Cultural impact[edit]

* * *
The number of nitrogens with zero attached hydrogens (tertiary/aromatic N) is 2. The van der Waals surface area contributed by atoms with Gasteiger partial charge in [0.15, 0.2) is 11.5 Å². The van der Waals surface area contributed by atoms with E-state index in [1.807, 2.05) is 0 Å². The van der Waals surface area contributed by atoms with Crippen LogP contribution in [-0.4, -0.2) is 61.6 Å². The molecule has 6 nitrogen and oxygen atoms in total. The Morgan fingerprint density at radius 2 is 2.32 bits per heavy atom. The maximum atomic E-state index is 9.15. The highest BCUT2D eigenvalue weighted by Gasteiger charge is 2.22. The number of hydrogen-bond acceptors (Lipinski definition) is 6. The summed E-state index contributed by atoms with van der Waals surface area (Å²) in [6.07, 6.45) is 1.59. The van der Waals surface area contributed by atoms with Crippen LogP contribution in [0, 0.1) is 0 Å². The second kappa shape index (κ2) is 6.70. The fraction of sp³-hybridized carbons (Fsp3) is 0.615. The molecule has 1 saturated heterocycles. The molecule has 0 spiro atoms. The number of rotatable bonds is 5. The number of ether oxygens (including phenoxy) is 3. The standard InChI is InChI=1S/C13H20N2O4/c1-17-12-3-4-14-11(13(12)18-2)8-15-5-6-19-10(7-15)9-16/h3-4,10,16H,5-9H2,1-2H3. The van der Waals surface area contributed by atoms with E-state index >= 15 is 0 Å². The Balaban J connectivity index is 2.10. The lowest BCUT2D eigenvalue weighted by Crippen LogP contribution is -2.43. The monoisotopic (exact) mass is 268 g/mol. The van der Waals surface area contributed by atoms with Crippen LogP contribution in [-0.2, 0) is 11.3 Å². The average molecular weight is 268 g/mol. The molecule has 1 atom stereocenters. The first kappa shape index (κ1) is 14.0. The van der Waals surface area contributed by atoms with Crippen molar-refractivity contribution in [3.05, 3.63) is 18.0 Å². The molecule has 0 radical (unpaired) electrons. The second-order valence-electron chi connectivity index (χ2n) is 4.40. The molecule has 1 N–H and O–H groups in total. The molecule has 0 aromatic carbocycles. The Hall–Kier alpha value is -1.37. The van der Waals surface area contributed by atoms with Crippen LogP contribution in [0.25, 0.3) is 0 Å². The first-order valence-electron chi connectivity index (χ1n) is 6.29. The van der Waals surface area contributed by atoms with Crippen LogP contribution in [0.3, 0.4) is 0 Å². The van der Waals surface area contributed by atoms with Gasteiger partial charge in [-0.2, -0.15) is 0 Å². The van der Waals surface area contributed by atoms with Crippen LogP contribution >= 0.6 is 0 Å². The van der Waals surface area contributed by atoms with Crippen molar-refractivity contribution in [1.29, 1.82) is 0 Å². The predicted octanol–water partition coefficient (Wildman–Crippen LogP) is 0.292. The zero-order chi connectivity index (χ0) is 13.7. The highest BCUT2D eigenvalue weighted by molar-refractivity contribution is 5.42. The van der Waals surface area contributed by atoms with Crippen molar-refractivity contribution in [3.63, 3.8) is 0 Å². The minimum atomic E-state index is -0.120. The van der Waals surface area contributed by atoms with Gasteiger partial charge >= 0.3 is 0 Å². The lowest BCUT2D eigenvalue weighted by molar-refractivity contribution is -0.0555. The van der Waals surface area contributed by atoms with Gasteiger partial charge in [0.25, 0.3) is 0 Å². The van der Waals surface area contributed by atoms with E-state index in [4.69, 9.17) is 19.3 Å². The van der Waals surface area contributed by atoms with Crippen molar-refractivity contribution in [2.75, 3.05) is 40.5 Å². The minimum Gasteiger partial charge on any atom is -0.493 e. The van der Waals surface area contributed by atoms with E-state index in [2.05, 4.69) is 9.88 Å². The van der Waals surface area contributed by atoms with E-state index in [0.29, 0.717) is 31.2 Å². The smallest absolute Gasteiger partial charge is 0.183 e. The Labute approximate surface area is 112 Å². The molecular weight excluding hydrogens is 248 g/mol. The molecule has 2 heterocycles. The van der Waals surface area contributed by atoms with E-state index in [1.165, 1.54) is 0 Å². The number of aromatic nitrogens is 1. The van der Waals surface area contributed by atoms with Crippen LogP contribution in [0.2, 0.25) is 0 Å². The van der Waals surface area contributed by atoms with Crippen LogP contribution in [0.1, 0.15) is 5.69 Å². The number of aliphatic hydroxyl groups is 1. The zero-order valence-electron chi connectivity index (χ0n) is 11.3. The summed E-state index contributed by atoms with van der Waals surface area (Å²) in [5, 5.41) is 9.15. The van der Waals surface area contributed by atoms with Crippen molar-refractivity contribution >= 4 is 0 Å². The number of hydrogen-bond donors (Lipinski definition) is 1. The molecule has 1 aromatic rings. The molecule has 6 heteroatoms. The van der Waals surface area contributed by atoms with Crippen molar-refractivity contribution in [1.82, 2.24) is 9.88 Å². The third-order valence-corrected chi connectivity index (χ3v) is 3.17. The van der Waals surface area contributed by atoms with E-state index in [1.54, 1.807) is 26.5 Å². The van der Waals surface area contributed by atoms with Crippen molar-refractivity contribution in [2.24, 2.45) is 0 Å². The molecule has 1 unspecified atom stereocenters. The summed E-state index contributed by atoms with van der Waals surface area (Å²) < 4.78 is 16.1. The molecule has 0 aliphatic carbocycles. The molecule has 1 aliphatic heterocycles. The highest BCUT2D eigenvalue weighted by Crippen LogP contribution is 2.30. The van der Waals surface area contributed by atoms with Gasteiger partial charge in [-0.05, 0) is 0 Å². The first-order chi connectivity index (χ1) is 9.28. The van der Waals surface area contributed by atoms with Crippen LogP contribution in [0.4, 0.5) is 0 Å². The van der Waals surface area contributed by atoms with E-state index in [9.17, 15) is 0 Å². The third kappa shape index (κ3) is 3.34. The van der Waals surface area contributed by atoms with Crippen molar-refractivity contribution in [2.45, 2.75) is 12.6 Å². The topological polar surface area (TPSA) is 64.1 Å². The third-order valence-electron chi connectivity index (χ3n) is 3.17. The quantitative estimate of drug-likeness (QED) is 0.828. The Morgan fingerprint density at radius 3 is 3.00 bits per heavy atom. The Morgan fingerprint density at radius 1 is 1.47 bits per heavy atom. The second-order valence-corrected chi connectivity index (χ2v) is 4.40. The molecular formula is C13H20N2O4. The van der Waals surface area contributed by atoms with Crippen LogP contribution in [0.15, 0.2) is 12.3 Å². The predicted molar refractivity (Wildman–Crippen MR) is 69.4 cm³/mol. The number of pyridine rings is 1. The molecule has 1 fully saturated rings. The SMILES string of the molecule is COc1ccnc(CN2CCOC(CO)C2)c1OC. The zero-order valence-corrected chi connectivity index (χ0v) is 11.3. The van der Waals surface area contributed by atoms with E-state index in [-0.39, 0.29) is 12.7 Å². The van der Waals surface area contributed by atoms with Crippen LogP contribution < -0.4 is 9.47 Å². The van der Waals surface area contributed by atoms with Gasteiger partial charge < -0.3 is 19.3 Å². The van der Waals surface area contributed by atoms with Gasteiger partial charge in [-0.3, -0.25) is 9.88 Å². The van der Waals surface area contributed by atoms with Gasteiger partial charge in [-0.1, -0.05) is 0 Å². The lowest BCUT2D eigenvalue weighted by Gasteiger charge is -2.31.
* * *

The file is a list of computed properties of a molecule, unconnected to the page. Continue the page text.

Amy Phillips of Pitchforkmedia noted, following M.I.A's performance of "Galang" mashed up with "Lip Gloss" by Lil' Mama at the Terminal 5 club, CMJ Music Marathon, KALA Tour, how "Galang" served as a reminder of how much the mainstream pop, dance, rap musical landscape had shifted since M.I.A first appeared in 2004 with songs from Arular, highlighting megahits such as Fergie's "London Bridge" as having come to resemble M.I.A's sound. Steve Yates of The Guardian highlights the similarity between the latter and "Galang", which the head of Interscope Records Jimmy Iovine described as another case of M.I.A inspiring other artists.[50][51] Resemblances between "Galang" and Beck's 2005 track "Clap Hands" have been noted by music critics, as have similarities between the video and artwork to that of Rihanna's 2010 hit "Rude Boy".[52][53]